5 Questions with Senior Vice President, Mike Arning
What are your current job responsibilities?
I run True Speed Communication, overseeing its direction and its staff, which includes clients in NASCAR, Formula One, NHRA, the Tudor United SportsCar Championship and the World of Outlaws Sprint Car Series. I personally handle the communication efforts for Stewart-Haas Racing, Haas F1 Team and Tony Stewart.
How did you get started in the racing industry?
As a kid, I was a fan. I was always drawn to motorsports, despite there not being any kind of influence to direct me toward racing. My dad was a stick-and-ball guy, and I enjoyed playing baseball and basketball and soccer, but racing was my passion. I finally figured out how to be more than just a fan when on a trip with my dad to Thompson (Conn.) Speedway, we saw a display for the Little T Speedway and its Quarter Midget club. After truly not knowing how drivers got started in racing, I found out that it was in karting. Unfortunately, I found out way too late, as I was a sophomore in high school and I was racing against kids who had been running Quarter Midgets since they were five. Undeterred, my goal remained to become a professional racecar driver, and after graduating high school, I left for North Carolina to attend college and pursue a racing career. Reality bit hard when the costs of going racing and going to school didn’t add up. I focused on college with an eye toward to making myself more marketable to sponsors, because once I got a sponsor, I could go racing. Easy, right? My work in college didn’t put me in a racecar, but it did embed me within the racing industry. I landed an internship at Cotter Communications in the summer of 1996 and kept in touch with those contacts. When I graduated from college, some of those contacts were representing Square D and Kenny Wallace at a new agency, and by the summer of 1997, they needed help with their hospitality program. My first race where I was actually getting paid to work was the Bristol Night Race. I gave pit tours and then picked up dirty plates and empty beer cans. But by October of that year, they needed a PR rep for Kenny Wallace and the No. 81 Square D-sponsored FILMAR Racing Team. I got the job and it was the springboard to where I am today.
Who are some of the clients you have worked with?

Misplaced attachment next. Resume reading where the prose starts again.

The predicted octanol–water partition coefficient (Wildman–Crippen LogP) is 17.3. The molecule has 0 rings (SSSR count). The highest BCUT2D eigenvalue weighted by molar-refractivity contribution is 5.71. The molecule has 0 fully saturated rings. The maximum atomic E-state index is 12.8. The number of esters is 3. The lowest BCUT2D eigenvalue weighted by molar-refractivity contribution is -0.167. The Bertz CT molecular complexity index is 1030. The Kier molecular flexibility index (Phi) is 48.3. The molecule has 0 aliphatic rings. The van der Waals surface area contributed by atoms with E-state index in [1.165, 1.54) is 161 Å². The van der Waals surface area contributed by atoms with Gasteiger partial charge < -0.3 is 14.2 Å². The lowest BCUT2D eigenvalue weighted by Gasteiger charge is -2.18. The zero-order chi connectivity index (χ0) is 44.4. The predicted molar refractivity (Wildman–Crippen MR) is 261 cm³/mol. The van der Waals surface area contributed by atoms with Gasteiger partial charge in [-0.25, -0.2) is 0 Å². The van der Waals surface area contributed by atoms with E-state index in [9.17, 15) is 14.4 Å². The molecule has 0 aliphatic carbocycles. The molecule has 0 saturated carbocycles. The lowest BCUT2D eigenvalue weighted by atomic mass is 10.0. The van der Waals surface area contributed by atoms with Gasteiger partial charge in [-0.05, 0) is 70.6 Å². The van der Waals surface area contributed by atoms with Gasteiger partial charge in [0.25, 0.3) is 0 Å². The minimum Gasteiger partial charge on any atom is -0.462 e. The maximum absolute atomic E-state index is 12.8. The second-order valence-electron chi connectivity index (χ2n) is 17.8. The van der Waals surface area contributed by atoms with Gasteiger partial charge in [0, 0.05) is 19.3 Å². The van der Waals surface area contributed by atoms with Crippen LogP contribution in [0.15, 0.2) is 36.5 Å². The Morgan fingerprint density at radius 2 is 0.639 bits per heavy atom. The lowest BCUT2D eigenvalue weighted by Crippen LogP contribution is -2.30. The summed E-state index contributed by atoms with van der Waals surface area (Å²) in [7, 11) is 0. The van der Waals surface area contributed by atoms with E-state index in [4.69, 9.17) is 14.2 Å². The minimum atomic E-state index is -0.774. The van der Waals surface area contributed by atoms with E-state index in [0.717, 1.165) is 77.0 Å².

Answering this question will date me. While I was at Cotter, Western Auto had a massive motorsports sponsorship. They sponsored Darrell Waltrip in NASCAR and three prolific drag racers: Randy and Shelly Anderson and Al Hofmann, who was John Force’s main rival. Square D with Kenny Wallace, of course, which led me to representing The Home Depot for nine years with Tony Stewart. During this time, in fact after Tony won his first championship in 2002, he and I formed True Speed Communication. Home Depot was our first client, and then Joe Gibbs Racing became a client where I served as the team’s director of communication. Along the way, we began representing Interstate Batteries, Texas Instruments, Sirius Satellite Radio, GlaxoSmithKline, Z-Line Designs, SunTrust, Wayne Taylor Racing and many others to build the company we have today.
What piece of advice would you offer to someone starting in the sport?
You have to put in the hours. Anyone who is successful in this sport doesn’t look at the clock. They simply look at their work and when they feel it’s ready and that it’s right, then they’re done…until the next day when a new challenge must be met. And this sport is like the Internet – it’s always on, 24/7, 365 days a year. That means you’re on, too. Work will need to be done on holidays and on weekends, usually at unorthodox hours. This is an entertainment sport, and people want to be entertained at night and on weekends and on holidays. So, if you work in an entertainment sport, you’re working when people are being entertained, but you’re also working “normal” hours so the event that’s there to entertain the people goes off without a hitch and delivers the proper ROI. Lastly, but just as importantly, you have to – HAVE TO – know how to write and write well. That means knowing AP style and writing creatively, but concisely. Technology will always change how we communicate, but the written word will always live on. Even if you’re writing in 140 characters or less, it better be good writing, for it’s a reflection of your personal brand and that of your clients.
What is one of the best things you have been able to do working in the sport?
I am constantly challenged. Just when I think I’ve seen it all, I see something new. I know to expect the unexpected. It’s easy to fear change, but change is a constant. By being challenged and successfully meeting that challenge, it’s given me confidence I wouldn’t have had otherwise. In fact, my first challenge came when I raced a Quarter Midget for the first time. Beyond not having driven one before, I hadn’t ever done anything mechanically other than putting gas in the lawn mower before I cut the grass. But now I was in charge of a car that I had paid a lot of money for that was carrying me at a high rate of speed. I needed to up my game. I went from being pretty ignorant – I used to fill my tires with a basketball pump and then push them with my thumb to see if they were “good” – to knowing the exact pressures I needed in each tire, but also the kind of tire compound I needed for the track conditions. That newfound knowledge gave me confidence that transcended other aspects of my life. I became a better hitter in baseball because I wasn’t afraid to take a swing. (I went from worrying that I might miss the ball to thinking how I was going to hit it once I saw it leave the pitcher’s hand.) I became a better soccer player because I had the confidence to be more aggressive and attack the ball. After only going cross-country skiing, I decided to give downhill skiing a try… and I loved it. Racing gave me confidence back in grade school that continues with me today.